Monthly Archives: September 2001

Davos Newbies Home

How can Davos 2002 reflect the changed world?

That’s a question that is very much on my mind. At the end of this week, I’m going to Geneva to participate in the biannual Davos Global Issues Group brainstorming session. It’s a gathering of about 15 good thinkers to help raise issues for Davos, and to hone the work of the Forum’s own programme team.

It’s inevitable that last week’s terrorist attacks and the consequences will dominate our discussions, perhaps to the exclusion of everything else. The difficulty for Davos is that the terrain is likely to shift considerably in the next few months. Preparing a Davos programme is always like navigating a ship through the fog, with a destination coming into view and vanishing without warning. This year, that will be the case in unprecedented fashion.

One issue we won’t discuss formally this week will be the risks for Davos itself (that’s not what DGIG is about). Davos is a very secure place, but if military action is continuing, I think the sad truth is that a good number of executives and politicians will be scared away. And this will be at a time when the world needs to come together and discuss issues of profound mutual concern.

Love/hate relationship

Tom Friedman: “For all that Middle Easterners get enraged with America, many others value it, envy it and want their kids there. They envy the sense of ownership that Americans have over their own government, they envy its naïve optimism, its celebration of individual freedom and its abiding faith that the past won’t always bury the future. For a brief, terrifying moment last week people out here got a glimpse of what the world could be like without America, and many did not like it.”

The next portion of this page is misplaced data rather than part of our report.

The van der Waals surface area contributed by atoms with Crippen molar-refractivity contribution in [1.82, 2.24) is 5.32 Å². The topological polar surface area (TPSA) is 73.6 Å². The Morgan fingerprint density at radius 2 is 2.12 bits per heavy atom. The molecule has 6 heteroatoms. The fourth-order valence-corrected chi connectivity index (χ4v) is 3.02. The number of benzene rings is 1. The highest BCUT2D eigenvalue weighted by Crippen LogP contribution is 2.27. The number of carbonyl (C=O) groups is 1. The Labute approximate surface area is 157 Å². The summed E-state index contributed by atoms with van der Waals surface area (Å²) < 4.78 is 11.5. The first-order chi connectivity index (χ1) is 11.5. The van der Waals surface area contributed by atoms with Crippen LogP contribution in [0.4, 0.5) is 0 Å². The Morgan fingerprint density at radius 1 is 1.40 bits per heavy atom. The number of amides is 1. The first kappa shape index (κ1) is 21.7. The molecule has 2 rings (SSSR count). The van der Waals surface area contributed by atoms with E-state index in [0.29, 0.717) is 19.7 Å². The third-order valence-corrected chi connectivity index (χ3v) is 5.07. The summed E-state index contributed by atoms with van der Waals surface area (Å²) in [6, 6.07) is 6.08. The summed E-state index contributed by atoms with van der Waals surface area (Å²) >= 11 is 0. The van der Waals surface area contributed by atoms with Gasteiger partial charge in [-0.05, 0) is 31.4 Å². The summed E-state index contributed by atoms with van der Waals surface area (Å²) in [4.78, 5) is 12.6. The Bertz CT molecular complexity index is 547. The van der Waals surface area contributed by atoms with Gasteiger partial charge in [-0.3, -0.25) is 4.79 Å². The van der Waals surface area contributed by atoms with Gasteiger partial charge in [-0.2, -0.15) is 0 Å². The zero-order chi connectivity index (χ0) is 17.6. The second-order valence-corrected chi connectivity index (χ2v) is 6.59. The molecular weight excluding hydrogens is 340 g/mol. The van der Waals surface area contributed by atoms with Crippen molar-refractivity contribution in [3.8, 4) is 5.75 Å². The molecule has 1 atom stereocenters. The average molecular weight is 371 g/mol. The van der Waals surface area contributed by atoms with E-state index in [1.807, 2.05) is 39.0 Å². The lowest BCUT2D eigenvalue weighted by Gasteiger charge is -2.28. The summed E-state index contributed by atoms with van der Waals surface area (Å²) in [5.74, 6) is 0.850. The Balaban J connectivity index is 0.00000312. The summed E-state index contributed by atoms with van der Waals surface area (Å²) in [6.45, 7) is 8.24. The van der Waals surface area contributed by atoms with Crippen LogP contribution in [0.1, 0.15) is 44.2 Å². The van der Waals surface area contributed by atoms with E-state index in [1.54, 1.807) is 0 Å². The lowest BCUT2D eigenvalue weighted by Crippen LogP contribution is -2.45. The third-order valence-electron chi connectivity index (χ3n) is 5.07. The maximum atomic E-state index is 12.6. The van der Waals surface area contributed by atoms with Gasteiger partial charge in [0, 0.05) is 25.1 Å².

And Tom interviewed Jordan’s King Abdullah. “He had three wise messages: We can win if you Americans don’t forget who you are, if you don’t forget who your friends are and if we work together.”

Not sensitive

Slate reports that Clear Channel, which owns and programmes over 1,000 US radio stations, has circulated a list of 162 songs that should not be played in the aftermath of last week’s terrorist attack. They include Mack the Knife, Imagine, Lucy in the Sky with Diamonds and Blowin’ in the Wind.

The messiness of central Asia

Uzbekistan may allow the US access to its military facilities for strikes against Afghanistan. The FT quotes one expert saying, “This puts the US in bed with some pretty nasty people.”

When I was running World Link in the early ’90s, and countries like Uzbekistan were new and little known, we ran a who’s who of key figures in all the “stans”. Islam Karimov, president of Uzbekistan, claimed at the time that his hobby was water skiing. We considered (but decided against) listing his hobbies as “water skiing and tyranny”.

As an aside, it’s a sign of some of the transformations of the last decade that less than 10 years ago, the only sure way to contact a place like Uzbekistan was by telex (I still bizarrely come across people with telex addresses on their business cards). We had a bunch of phone numbers, but they hardly ever worked. Now, of course, “Cyber Uzbekistan” can serve you a profile of their president.